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By Bridgette Waldau

Public Art

What is It and Why it Matters

P

ublic art is exactly that, art in public spaces. The term “public art” may bring to mind images of historic bronze statues of a man on horseback in a park. Today, public art can take a wide range of forms and sizes—and can be temporary or permanent. Public art can include murals, sculpture, memorials, community art and even performances.

Showcasing

The size of public art can be large or small. It can tower 50’ high or be a decorative paving you walk on. The style may be abstract or realistic (or both) and it may be cast, carved, built, assembled or painted. The art can be site-specific or stand in contrast to its surroundings. Public art can be found in urban and rural communities and is often managed by museums or art organizations.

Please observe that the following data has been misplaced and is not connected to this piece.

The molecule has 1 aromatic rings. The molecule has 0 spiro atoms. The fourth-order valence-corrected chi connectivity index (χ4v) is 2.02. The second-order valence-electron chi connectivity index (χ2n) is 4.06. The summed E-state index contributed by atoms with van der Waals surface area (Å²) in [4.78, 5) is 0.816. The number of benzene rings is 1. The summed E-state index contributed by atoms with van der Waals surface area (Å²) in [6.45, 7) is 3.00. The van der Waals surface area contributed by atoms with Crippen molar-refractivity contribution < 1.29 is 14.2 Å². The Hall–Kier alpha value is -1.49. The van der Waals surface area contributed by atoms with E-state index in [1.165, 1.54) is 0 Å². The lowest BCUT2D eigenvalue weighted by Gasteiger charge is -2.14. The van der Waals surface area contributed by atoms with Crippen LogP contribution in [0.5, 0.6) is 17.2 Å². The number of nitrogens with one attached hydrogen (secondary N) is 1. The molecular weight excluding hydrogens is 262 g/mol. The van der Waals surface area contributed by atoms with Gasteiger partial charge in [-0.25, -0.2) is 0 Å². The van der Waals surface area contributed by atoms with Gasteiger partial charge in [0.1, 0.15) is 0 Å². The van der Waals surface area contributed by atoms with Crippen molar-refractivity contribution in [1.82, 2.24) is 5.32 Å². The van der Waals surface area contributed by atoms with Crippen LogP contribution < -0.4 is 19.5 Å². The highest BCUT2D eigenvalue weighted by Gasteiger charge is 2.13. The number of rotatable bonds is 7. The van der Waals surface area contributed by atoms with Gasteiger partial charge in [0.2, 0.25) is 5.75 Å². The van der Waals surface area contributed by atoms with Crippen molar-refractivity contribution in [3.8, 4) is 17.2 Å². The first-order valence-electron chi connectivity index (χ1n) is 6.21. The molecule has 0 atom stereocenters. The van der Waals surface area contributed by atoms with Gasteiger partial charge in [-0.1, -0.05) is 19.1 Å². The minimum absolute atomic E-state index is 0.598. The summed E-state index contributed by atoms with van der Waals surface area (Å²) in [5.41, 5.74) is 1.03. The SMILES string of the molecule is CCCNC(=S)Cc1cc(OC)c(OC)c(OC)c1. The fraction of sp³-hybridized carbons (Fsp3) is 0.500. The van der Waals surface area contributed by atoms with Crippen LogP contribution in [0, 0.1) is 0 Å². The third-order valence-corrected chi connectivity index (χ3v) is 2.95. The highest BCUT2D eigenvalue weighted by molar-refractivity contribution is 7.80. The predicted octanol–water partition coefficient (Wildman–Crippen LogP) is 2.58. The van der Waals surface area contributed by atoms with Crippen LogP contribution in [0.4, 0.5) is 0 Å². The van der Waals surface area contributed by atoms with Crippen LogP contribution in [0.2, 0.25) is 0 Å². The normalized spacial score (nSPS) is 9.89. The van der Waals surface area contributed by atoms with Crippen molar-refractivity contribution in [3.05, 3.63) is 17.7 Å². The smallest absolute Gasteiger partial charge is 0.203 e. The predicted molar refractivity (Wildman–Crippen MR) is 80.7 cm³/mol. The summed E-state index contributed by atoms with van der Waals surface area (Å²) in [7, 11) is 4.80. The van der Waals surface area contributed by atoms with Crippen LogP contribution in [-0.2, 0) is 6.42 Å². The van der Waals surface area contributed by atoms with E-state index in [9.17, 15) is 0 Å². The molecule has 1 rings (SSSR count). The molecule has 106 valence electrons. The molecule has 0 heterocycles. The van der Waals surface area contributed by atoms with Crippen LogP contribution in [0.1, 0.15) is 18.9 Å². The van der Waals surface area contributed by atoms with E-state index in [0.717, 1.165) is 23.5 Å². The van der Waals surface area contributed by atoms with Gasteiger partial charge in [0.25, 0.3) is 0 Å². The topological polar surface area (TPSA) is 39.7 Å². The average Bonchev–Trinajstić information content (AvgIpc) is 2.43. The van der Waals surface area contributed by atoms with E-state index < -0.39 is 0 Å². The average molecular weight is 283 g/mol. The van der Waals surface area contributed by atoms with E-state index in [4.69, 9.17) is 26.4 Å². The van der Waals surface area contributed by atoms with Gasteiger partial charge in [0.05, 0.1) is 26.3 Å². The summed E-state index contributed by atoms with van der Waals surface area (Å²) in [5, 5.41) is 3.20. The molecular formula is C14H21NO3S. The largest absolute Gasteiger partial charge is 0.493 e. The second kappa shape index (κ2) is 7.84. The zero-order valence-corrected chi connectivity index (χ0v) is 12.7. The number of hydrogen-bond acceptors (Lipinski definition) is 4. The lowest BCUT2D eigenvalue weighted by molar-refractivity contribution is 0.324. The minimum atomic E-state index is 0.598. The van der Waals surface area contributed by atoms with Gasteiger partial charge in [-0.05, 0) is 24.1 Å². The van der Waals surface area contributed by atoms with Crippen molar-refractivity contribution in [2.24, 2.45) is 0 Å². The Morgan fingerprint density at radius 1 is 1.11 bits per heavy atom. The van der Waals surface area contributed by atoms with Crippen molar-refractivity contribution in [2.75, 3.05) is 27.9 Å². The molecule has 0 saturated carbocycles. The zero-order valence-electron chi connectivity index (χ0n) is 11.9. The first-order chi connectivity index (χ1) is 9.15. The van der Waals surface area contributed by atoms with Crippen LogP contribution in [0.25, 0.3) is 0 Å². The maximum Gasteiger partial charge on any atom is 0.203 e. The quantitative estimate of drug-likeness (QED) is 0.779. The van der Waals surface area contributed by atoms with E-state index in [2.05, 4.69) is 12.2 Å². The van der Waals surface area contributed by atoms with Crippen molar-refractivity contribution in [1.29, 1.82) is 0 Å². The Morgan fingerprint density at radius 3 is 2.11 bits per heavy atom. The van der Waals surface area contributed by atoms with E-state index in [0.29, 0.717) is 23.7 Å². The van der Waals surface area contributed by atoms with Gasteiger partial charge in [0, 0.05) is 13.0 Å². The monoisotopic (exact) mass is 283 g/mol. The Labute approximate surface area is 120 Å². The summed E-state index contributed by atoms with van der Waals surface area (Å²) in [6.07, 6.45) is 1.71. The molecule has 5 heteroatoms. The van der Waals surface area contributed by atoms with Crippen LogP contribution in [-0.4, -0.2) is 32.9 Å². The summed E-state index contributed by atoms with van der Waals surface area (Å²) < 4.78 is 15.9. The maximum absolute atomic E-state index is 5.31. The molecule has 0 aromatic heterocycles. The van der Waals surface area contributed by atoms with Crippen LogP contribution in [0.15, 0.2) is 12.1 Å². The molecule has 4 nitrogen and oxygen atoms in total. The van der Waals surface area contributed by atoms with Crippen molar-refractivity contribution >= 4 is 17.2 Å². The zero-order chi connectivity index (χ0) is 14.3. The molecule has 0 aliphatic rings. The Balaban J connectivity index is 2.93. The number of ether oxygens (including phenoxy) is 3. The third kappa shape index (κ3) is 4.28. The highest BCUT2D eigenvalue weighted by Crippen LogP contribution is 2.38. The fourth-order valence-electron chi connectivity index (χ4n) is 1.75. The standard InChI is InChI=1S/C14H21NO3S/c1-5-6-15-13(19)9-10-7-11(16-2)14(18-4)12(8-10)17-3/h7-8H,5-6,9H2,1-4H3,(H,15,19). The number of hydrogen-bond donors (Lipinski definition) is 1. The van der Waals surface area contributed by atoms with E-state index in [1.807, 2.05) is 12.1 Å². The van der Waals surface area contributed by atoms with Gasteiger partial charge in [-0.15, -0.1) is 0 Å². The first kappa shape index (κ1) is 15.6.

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Artists can deliver messages, unfiltered by galleries, agents or the media and the site displaying the artist’s work comes with an audience. Creative expression can be directed to business people in a downtown area, children at a playground, families in a public park or seniors at a community center. Being public, the art is free and accessible to everyone. Public art creates a heightened awareness of the location site, of the people and the broader

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Heartland Living June-July Issue 2015  
Heartland Living June-July Issue 2015  

Heartland Living is published bimonthly by Heartland Publications & Marketing. Serving the Heartland of Florida - Sebring, FL - we highlight...

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